Among the many medications available to treat pain, opioids (e.g., morphine, methadone, hydromorphone, butorphanol, etc.) play one of the most important roles. The major advantage of the opioids is that they have an extensive history of use and are much more effective in treating severe pain than other classes of medications e.g. aspirin, acetaminophen, ibuprofen, etc. Another major advantage is that opioids exhibit few adverse effects on organs such as the stomach, liver, or kidney, other than very minor problems such as nausea or constipation. This is a major benefit over other medications such as aspirin or anti-inflammatory drugs that may cause ulcers, kidney problems, high blood pressure, or liver inflammation. In addition to relieving pain, opioids have other beneficial effects, such as, for example, peripheral arterial vasodilation, when treating heart attacks, provides the benefit of reducing oxygen demand on the heart.

There are different intranasal opioid formulations known in the pharmaceutical arts. However, some intranasal opioid formulations have reduced bioavailability at conventional doses. These formulations require more pain medication to be administered to the patient or else the pain will be inadequately treated.

Given the problems associated with inadequate treatment of pain and patient noncompliance, there is a need for intranasal opioid compositions that have improved bioavailability. There is also a need for intranasal compositions that improve patient compliance.

SUMMARY

OF THE INVENTION

In various embodiments, the present invention provides intranasal opioid compositions that have improved bioavailability when compared to intranasal prior art opioid compositions. In other embodiments, the present invention provides intranasal opioid compositions that improve patient compliance.

In one embodiment, the present invention provides a pharmaceutical composition for intranasal administration to a mammal; comprising: an effective amount of an opioid; a liquid nasal carrier for the opioid; and one or more sweeteners, flavoring agents, or masking agents or combinations thereof.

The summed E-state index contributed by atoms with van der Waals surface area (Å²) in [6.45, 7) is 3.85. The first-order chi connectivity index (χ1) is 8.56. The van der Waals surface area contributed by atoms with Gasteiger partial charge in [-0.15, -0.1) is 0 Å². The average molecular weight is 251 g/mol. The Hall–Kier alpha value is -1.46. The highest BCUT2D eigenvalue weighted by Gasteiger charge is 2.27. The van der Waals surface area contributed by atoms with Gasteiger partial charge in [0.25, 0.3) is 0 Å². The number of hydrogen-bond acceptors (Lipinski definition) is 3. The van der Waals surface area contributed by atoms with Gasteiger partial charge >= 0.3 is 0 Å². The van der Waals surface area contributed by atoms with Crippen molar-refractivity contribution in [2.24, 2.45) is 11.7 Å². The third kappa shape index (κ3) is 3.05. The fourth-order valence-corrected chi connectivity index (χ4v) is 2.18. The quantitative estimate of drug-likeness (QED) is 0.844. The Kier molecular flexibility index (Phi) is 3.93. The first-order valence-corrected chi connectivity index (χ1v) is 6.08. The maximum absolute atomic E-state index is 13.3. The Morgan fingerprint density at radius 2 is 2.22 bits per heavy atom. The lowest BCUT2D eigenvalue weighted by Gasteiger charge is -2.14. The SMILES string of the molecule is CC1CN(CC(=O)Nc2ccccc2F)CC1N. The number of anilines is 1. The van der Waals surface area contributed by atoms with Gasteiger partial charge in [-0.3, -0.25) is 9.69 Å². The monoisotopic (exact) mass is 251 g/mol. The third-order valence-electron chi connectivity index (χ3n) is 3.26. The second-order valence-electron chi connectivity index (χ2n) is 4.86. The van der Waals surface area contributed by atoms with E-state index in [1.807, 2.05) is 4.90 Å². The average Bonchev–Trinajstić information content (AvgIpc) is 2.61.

In another embodiment, the present invention provides a pharmaceutical composition having improved bioavailability for intranasal administration to a mammal; comprising: an effective amount of butorphanol; a preservative-free liquid nasal carrier.

In still another embodiment, the present invention provides a pharmaceutical composition having improved bioavailability for intranasal administration to a mammal; comprising: an effective amount of hydromorphone; a liquid nasal carrier having the essential absence of a preservative and the composition containing at least one sweetener, flavoring agent or masking agent.

In one preferred embodiment, the present invention provides a pharmaceutical composition for intranasal administration to a mammal; comprising: an effective amount of hydromorphone; a preservative-free liquid nasal carrier comprising sodium chloride, citric acid, water and at least one sweetener, flavoring agent or masking agent.

In still another preferred embodiment, the present invention provides a method of treating a mammal suffering from pain comprising intranasally administering to the mammal an effective amount of butorphanol or hydromorphone; a preservative-free liquid nasal carrier comprising sodium chloride, citric acid, water and at least one sweetener, flavoring agent or masking agent.

For a better understanding of the present invention together with other and further advantages and embodiments, reference is made to the following description taken in conjunction with the examples, the scope of which is set forth in the appended claims.

BRIEF DESCRIPTION OF THE FIGURES

Preferred embodiments of the invention have been chosen for purposes of illustration and description, but are not intended in any way to restrict the scope of the invention. The preferred embodiments of certain aspects of the invention are shown in the accompanying figures, wherein:

FIG. 1 is a graphic representation of the concentration of butorphanol in blood plasma versus time after administration of the test formulation from a unit-dose spray device (Invention)) and the administration of the test formulation in a multi-dose spray device (Prior Art).

FIG. 2 is a graphic representation of the data of FIG. 1 over a longer time period.



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stats Patent Info
Application #
US 20120270895 A1
Publish Date
10/25/2012
Document #
13494882
File Date
06/12/2012
USPTO Class
514282
Other USPTO Classes
514289, 514329
International Class
/
Drawings
5